The Coast Guard is under-resourced and yet is always trying to do more, said Vice Adm. Sandra Stosz, USCG, deputy commandant, Mission Support, U.S. Coast Guard, at the AFCEA Homeland Security Conference in Washington D.C. For example, today the service is performing its normal mission; supporting response to Hurricanes Harvey and Irma; and providing security for the U.N. Security Council.

September 28, 2016
By Julianne Simpson
The Coast Guard's national security cutters are 418 feet long and have a top speed of 28 knots.

The U.S. Coast Guard announced the service’s sixth national security cutter, Munro, will be commissioned April 1, 2017, at the Smith Cove Terminal in Seattle.

The cutter will be home ported in Alameda, California, and is named after Signalman First Class Douglas A. Munro, the Coast Guard’s only Medal of Honor recipient.

February 1, 2016
By George I. Seffers
The U.S. Coast Guard is increasing its presence in the Arctic region as melting ice makes the area more accessible. Researchers evaluate technologies capable of supporting the Coast Guard mission under the Arctic’s extreme conditions.

U.S. Coast Guard researchers are assessing a wide array of technologies capable of performing in the Arctic’s harsh conditions, including unmanned vehicles, satellite communications and search and rescue systems. Those that work well in this severe environment may reshape the future of maritime operations in the region.

 

Vice Adm. Paul F. Zukunft, USCG, has been nominated as commandant of the U.S. Coast Guard, Washington, D.C.

June 29, 2012
By Rachel Eisenhower

A 3-D imaging system is providing the U.S. Coast Guard with real-time undersea data critical to its mission. Although the technology is still under evaluation, it has already assisted the service in its response to the Coast Guard helicopter crash off the Alabama shore in February.

June 5, 2012
By Beverly Schaeffer

The polar ice cap is melting, and with that comes many challenges-and potential opportunities-for the U.S. Coast Guard.

August 5, 2011
By George Seffers

General Dynamics Information Technology, Fairfax, Virginia, recently announced that it has been awarded a blanket purchase agreement to provide information technology support services to the U.S. Coast Guard Force Readiness Command (FORCECOM). The agreement has a ceiling value of $11 million over a five-year period. General Dynamics will provide FORCECOM with information technology and simulator support services for non-standard workstations and systems. Non-standard workstations are customized and stand-alone from the overall enterprise, and support command, control, communications, computers and intelligence systems, navigational, telecommunications and shipboard sensors.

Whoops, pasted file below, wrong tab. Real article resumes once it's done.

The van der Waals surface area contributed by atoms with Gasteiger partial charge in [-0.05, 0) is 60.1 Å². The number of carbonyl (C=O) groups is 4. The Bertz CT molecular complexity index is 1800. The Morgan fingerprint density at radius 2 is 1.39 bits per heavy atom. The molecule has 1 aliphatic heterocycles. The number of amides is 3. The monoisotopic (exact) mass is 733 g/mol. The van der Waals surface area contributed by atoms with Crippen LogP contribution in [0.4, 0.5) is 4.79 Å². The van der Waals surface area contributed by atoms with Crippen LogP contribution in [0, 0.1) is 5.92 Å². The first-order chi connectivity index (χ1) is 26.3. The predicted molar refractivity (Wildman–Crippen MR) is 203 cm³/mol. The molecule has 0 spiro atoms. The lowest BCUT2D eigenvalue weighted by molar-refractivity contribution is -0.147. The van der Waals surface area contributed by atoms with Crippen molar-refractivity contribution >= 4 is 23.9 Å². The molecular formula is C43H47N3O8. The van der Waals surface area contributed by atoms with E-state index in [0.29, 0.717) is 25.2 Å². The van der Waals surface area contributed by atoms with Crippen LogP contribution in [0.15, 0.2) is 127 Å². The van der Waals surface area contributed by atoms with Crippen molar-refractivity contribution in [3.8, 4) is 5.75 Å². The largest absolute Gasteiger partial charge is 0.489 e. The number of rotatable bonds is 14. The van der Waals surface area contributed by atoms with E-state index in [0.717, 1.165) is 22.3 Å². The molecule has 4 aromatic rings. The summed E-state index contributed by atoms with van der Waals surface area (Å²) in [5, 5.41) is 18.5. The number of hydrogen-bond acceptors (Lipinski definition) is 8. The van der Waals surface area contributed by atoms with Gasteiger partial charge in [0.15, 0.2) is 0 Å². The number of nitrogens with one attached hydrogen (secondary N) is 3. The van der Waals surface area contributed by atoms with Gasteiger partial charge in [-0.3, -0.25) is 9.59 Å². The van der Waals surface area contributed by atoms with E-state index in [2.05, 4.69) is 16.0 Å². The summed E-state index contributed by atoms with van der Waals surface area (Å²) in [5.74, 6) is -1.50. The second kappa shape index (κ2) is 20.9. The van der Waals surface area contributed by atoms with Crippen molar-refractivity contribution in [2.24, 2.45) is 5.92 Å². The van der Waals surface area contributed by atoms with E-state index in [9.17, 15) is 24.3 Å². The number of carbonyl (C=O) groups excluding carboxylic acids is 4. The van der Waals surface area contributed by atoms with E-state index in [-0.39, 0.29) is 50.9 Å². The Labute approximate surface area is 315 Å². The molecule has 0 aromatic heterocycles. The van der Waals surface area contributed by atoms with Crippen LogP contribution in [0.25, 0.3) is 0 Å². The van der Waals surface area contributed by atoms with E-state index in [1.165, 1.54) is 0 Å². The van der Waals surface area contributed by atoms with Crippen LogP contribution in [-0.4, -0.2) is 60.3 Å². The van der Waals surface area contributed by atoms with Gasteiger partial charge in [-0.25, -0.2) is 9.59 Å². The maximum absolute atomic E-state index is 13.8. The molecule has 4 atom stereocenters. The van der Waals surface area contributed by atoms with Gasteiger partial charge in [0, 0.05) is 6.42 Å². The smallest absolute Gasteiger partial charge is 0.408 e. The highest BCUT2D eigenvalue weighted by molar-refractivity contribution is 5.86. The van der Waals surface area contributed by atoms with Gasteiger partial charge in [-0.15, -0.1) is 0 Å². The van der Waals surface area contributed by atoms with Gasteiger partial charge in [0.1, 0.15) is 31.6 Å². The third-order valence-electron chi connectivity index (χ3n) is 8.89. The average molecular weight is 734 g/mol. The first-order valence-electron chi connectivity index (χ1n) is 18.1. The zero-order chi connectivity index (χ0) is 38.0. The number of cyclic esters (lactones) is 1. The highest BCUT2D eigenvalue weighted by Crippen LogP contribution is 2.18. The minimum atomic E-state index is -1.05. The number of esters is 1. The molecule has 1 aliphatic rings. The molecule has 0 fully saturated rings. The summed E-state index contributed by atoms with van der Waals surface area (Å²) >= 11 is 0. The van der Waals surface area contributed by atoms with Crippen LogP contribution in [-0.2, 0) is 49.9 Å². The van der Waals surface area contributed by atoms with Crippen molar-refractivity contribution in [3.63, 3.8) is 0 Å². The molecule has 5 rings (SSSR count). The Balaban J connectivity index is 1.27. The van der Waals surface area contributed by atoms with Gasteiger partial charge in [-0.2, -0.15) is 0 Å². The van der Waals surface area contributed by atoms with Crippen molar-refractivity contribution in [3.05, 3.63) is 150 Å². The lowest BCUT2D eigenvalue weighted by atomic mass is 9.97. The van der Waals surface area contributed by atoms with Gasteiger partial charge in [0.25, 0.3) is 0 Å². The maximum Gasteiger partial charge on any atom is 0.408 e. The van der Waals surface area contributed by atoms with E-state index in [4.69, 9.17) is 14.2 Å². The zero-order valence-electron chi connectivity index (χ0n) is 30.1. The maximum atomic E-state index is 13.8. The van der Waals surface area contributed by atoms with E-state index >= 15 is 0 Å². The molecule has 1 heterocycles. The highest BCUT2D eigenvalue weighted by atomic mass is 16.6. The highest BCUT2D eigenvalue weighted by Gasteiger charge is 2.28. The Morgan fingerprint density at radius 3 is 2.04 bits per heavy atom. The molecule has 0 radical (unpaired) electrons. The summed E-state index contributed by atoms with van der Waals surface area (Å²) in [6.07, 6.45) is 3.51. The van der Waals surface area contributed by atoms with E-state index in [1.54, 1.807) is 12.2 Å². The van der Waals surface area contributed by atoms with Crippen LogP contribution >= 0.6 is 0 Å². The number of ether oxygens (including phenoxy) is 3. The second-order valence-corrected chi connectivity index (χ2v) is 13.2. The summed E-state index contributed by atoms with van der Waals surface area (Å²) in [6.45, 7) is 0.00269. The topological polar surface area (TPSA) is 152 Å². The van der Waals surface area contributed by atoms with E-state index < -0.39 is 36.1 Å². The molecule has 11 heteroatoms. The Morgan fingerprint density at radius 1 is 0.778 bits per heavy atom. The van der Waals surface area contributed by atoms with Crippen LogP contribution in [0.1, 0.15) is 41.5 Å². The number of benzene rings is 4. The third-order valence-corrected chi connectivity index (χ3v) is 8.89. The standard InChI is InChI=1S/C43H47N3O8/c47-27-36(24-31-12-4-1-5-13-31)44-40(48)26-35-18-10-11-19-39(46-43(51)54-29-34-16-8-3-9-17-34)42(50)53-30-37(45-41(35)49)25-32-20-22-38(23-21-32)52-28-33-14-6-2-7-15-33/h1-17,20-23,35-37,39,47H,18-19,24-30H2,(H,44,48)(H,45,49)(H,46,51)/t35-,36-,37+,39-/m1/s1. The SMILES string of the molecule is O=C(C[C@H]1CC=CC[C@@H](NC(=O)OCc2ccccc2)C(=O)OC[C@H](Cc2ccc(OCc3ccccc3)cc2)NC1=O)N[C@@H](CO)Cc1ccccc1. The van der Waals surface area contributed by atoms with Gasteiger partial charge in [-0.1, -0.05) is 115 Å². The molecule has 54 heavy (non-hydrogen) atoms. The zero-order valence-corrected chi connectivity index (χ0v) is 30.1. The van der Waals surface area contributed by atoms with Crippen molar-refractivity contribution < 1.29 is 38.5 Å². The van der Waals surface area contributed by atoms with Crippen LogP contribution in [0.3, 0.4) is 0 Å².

April 29, 2011
By Rachel Eisenhower

As the U.S. Coast Guard examines new ways to consolidate its logistics systems into a single business model, it is using social media platforms to open a dialogue with government and industry. In the process, the guard is learning how the acquisition community responds to unfamiliar tools in their familiar environment.

In this month's issue of SIGNAL Magazine, Editor in Chief Robert K. Ackerman describes how these social platforms are helping to solve age-old problems in his article, "Coast Guard Logistics Learns Social Media."

January 27, 2011
By Robert K. Ackerman

The U.S. Coast Guard is facing the dilemma of its traditional threats combining to pose a synergistic danger to U.S. homeland security. Longtime menaces such as drug smuggling, alien immigration and terrorism may be merging their organizations and their tactics to pose an even greater threat to the nation. Stopping these threats will require data sharing and consolidation. Unfortunately, even organizations willing to share information often find legal and technological roadblocks in their way. Rear Adm. (S) Stephen Metruck, USCG, chief of staff, Eleventh Coast Guard District, told the Thursday breakfast audience at West 2011 in San Diego that the Coast Guard is striving to head off threats before they near the homeland.

June 8, 2010
By Rachel Eisenhower

The recently formed Interagency Alternative Technology Assessment Program (IATAP) announced last Friday it plans to collect and review oil spill response solutions.

The U.S. Coast Guard's Research and Development Center has been providing on-site support for the oil spill response and issued a Broad Agency Announcement (BAA) along with interagency partners calling for the submission of new technology solutions. The BAA requested white papers addressing several key problem areas: sensing and detection; wellhead control and submerged response; traditional and alternative technologies; and damage assessment and restoration.

October 21, 2009
By Maryann Lawlor

The commandant of the U.S. Coast Guard is simply enthralled with the opportunities social networking platforms offer. Adm. Thad W. Allen, USCG, opened the final day of MILCOM 2009 by explaining that it took some time for him to move into the Web 2.0 realm, but now that he's there, he understands that it is a domain that all military leaders must learn to use. "We have to understand that the changes in technology, computation and so forth have created what I call a fundamental change in our social atmosphere.